- Nigeria has been ranked low on child immunisation according to a recently released survey
- Interestingly, the country made progress in infant and child mortality in the period under review
- The reports are contained in the National Demographic Health Survey 2019
This was disclosed by a United Nations Children’s Fund, UNICEF, planning and research specialist, Mrs Maureen Zubie-Okolo.
Zubie Okolo made the disclosure at the opening of a two-day media dialogue for journalists on data-driven reporting and dissemination on Thursday, February 27 in Port Harcourt, the Rivers state capital.
”According to the National Demographic Health Survey 2019, only 31 per cent of children are immunised currently,” Zubie-Okolo stated.
“The percentage of children who received none of the basic vaccinations declined from 29% to 19% during the same period in review,” she added.
She, however, noted that Nigeria is progressing in infant and child mortality.
According to her, the progressive decline in child mortality could be attributed to better health advocacy and good governance.
Her words: “The decline in the figure is as a result of hard to reach areas due to insurgency. Most women due to lack of education, do not readily know what to do to keep their children healthy and alive.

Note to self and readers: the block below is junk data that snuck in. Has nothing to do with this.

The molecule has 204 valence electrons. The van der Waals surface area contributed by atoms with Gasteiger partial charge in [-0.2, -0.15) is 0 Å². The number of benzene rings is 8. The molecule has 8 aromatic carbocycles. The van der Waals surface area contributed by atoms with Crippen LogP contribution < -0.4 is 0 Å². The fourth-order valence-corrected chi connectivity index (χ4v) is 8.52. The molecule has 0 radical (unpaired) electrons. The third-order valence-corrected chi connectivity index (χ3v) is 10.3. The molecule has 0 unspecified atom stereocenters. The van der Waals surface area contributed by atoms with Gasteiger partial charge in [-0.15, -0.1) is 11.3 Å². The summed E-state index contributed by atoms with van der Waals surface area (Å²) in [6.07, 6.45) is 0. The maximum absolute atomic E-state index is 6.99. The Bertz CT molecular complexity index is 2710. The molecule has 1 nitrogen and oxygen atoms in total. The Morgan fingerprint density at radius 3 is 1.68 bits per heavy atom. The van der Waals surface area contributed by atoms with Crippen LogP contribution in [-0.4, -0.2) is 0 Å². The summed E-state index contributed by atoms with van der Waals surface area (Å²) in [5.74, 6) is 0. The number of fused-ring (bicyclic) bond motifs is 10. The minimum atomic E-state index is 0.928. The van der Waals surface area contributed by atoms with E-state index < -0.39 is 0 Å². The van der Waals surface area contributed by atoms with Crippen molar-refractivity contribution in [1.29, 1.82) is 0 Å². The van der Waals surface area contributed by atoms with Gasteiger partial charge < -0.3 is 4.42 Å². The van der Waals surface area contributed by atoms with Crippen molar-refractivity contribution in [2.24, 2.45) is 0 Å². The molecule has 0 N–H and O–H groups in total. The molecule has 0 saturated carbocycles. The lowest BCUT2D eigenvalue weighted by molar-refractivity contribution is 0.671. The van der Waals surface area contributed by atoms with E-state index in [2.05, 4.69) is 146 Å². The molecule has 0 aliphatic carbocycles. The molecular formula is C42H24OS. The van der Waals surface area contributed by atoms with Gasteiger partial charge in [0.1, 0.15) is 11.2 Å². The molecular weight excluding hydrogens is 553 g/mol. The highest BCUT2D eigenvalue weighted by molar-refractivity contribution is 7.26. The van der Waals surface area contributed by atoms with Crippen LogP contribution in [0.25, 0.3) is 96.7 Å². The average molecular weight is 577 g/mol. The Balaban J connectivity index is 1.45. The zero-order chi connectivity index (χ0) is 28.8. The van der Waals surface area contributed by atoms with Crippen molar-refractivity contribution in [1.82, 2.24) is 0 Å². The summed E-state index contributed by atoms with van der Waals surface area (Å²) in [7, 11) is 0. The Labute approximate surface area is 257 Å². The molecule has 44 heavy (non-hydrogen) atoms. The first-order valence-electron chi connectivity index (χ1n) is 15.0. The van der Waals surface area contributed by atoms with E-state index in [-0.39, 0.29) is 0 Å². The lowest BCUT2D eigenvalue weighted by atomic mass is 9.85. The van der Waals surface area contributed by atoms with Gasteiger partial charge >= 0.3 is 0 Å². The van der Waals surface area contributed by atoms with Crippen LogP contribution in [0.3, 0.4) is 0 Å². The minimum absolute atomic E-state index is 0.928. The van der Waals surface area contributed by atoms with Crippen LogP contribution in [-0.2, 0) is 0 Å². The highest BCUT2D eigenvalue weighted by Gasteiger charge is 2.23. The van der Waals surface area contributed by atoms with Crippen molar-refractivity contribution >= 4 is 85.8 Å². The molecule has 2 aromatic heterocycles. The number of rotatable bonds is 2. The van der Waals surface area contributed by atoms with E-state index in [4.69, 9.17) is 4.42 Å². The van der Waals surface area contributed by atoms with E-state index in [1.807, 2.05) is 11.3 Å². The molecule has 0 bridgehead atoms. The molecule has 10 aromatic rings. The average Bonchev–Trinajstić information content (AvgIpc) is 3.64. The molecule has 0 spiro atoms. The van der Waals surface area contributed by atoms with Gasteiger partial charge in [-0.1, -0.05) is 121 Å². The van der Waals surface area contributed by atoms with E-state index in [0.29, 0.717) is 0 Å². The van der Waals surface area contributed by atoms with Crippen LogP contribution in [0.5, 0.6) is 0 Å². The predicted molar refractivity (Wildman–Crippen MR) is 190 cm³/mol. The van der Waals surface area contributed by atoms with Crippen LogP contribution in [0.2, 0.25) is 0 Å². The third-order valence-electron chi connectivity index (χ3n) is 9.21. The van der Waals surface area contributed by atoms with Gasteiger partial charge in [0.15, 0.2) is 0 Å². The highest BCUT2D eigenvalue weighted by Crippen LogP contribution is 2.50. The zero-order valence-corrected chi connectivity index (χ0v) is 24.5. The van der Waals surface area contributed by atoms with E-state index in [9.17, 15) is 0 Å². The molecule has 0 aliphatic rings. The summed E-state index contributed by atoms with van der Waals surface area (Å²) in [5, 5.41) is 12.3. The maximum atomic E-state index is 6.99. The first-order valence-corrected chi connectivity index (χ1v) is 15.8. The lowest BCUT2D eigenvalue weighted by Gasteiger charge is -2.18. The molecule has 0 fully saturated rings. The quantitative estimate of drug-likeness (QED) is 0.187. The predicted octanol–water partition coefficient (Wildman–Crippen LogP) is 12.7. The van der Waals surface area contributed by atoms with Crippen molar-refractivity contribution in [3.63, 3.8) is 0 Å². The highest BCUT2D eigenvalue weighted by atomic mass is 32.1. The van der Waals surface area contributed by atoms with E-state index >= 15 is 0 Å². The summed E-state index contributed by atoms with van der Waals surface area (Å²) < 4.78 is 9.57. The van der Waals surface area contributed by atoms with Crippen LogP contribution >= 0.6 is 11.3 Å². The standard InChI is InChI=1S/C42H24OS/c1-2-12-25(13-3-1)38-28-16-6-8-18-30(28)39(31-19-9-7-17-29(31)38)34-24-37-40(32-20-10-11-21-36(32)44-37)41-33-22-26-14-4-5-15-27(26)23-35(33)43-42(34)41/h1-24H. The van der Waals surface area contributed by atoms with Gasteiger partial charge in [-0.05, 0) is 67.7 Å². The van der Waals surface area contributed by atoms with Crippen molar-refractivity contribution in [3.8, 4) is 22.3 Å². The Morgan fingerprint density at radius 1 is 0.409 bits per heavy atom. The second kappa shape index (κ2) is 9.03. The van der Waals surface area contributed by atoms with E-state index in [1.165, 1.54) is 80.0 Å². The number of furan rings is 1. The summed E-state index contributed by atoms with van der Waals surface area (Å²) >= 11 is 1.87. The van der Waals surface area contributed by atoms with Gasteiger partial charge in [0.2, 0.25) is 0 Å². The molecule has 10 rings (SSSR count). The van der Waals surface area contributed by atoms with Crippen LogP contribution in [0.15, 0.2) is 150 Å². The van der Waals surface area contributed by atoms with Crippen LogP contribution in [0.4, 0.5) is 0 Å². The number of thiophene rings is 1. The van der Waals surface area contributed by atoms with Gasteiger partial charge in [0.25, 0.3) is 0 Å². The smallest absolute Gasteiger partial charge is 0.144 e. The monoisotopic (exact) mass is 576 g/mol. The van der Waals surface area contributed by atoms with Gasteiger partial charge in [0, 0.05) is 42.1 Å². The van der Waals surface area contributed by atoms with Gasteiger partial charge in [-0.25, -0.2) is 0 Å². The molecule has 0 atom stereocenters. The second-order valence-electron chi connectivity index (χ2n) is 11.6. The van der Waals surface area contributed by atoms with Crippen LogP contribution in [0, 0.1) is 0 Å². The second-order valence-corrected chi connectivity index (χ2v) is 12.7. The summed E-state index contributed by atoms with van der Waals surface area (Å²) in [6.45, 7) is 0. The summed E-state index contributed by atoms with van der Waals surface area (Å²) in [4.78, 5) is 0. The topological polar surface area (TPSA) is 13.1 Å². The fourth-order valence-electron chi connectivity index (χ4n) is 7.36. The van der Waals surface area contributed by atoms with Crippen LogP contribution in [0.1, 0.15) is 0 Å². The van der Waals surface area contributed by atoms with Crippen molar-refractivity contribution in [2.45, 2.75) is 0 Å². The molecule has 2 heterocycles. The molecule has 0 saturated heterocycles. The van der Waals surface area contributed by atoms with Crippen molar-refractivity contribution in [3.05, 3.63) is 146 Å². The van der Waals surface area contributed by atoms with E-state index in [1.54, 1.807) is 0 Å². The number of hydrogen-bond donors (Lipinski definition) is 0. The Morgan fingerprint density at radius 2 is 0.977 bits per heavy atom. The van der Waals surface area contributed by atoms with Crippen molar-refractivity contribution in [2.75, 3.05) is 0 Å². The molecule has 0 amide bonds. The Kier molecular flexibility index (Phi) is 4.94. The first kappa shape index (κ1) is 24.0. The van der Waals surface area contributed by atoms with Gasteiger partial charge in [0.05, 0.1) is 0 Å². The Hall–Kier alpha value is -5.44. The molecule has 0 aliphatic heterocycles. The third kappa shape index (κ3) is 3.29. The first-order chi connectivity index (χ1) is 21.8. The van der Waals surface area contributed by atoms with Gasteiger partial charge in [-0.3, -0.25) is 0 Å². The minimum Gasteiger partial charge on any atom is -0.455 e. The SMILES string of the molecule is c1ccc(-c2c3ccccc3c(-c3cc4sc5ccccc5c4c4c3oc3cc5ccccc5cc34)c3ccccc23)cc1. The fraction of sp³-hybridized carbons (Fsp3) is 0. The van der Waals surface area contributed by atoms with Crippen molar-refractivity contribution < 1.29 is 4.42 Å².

“The National Demographic Health Survey 2019 showed a great improvement in child health indices. The figure actually directs us. We have some improvements but the progress is actually poor and slow.”
On his part, the chief field officer of Port Harcourt field office, Mr Guy Yogo, said that Nigerian children are being left behind due to new issues.
He appealed to journalists at the dialogue to ensure that children’s rights are protected consistently through their reports.
In a message to the participants, the minister of information and culture, Alhaji Lai Mohammed said the surveys have been instrumental in strengthening national statistics capacities, highlighting and filling gaps in quality data.
He also noted that they have helped in monitoring and tracking progress towards national and international development goals like the SDGs and, in identifying emerging issues and disparities among groups in societies.
“Data must also be disseminated in a user- friendly way to ensure that they are understood and used. Data also informs policy decisions and enhance advocacy and public awareness on priority development issues,” Alhaji Mohammed stated.
The minister was represented at the event by the deputy director and head child rights information bureau, federal ministry of information and culture, Mr Olumide Osanyinpeju.
The media dialogue was organised by the ministry of information and culture in collaboration with UNICEF, is aimed at enlightening Nigerian media practitioners on how to enhance their reports using data.
Meanwhile, Nigeria has been ranked in the bottom 10 for performance on child flourishing by a report released on Wednesday, February 19.
The report was by a commission convened by UNICEF, the World Health Organization and The Lancet.
The ranking is based on factors including measures of child survival and well-being such as health, education, nutrition, equity and income gaps.
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